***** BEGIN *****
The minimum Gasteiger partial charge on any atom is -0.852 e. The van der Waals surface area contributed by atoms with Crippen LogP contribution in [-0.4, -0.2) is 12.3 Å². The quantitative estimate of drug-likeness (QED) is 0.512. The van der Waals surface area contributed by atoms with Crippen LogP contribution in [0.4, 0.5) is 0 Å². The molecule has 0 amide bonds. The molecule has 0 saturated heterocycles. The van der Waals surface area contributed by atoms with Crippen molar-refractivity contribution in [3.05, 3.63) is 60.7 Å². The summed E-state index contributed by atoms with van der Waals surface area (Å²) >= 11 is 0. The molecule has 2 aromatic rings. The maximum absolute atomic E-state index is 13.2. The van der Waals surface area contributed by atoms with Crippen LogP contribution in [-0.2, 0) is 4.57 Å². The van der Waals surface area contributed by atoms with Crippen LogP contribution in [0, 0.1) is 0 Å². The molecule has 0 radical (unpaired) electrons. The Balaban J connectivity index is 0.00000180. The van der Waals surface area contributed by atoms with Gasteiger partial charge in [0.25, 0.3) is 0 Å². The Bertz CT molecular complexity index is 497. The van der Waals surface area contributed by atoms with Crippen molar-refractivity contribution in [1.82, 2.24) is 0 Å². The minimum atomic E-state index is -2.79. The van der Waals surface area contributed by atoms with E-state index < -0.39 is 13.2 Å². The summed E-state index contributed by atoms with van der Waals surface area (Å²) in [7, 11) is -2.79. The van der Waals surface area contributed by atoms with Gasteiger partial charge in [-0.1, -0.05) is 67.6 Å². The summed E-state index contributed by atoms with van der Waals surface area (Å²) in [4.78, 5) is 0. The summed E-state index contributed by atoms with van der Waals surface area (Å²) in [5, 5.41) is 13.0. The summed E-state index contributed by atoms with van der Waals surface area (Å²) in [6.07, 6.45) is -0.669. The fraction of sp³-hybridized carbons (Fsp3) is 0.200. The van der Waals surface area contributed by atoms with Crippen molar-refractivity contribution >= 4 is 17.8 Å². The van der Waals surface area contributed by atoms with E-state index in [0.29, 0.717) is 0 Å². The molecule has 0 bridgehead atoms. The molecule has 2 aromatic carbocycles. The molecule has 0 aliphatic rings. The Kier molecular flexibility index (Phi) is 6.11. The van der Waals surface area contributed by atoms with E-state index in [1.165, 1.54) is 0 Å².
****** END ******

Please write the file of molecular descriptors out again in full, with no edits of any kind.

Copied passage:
The minimum Gasteiger partial charge on any atom is -0.852 e. The van der Waals surface area contributed by atoms with Crippen LogP contribution in [-0.4, -0.2) is 12.3 Å². The quantitative estimate of drug-likeness (QED) is 0.512. The van der Waals surface area contributed by atoms with Crippen LogP contribution in [0.4, 0.5) is 0 Å². The molecule has 0 amide bonds. The molecule has 0 saturated heterocycles. The van der Waals surface area contributed by atoms with Crippen molar-refractivity contribution in [3.05, 3.63) is 60.7 Å². The summed E-state index contributed by atoms with van der Waals surface area (Å²) >= 11 is 0. The molecule has 2 aromatic rings. The maximum absolute atomic E-state index is 13.2. The van der Waals surface area contributed by atoms with Crippen LogP contribution in [-0.2, 0) is 4.57 Å². The van der Waals surface area contributed by atoms with Crippen LogP contribution in [0, 0.1) is 0 Å². The molecule has 0 radical (unpaired) electrons. The Balaban J connectivity index is 0.00000180. The van der Waals surface area contributed by atoms with Gasteiger partial charge in [0.25, 0.3) is 0 Å². The Bertz CT molecular complexity index is 497. The van der Waals surface area contributed by atoms with Crippen molar-refractivity contribution in [1.82, 2.24) is 0 Å². The minimum atomic E-state index is -2.79. The van der Waals surface area contributed by atoms with E-state index < -0.39 is 13.2 Å². The summed E-state index contributed by atoms with van der Waals surface area (Å²) in [7, 11) is -2.79. The van der Waals surface area contributed by atoms with Gasteiger partial charge in [-0.1, -0.05) is 67.6 Å². The summed E-state index contributed by atoms with van der Waals surface area (Å²) in [4.78, 5) is 0. The summed E-state index contributed by atoms with van der Waals surface area (Å²) in [5, 5.41) is 13.0. The summed E-state index contributed by atoms with van der Waals surface area (Å²) in [6.07, 6.45) is -0.669. The fraction of sp³-hybridized carbons (Fsp3) is 0.200. The van der Waals surface area contributed by atoms with Crippen molar-refractivity contribution >= 4 is 17.8 Å². The van der Waals surface area contributed by atoms with E-state index in [0.29, 0.717) is 0 Å². The molecule has 0 bridgehead atoms. The molecule has 2 aromatic carbocycles. The molecule has 0 aliphatic rings. The Kier molecular flexibility index (Phi) is 6.11. The van der Waals surface area contributed by atoms with E-state index in [1.165, 1.54) is 0 Å².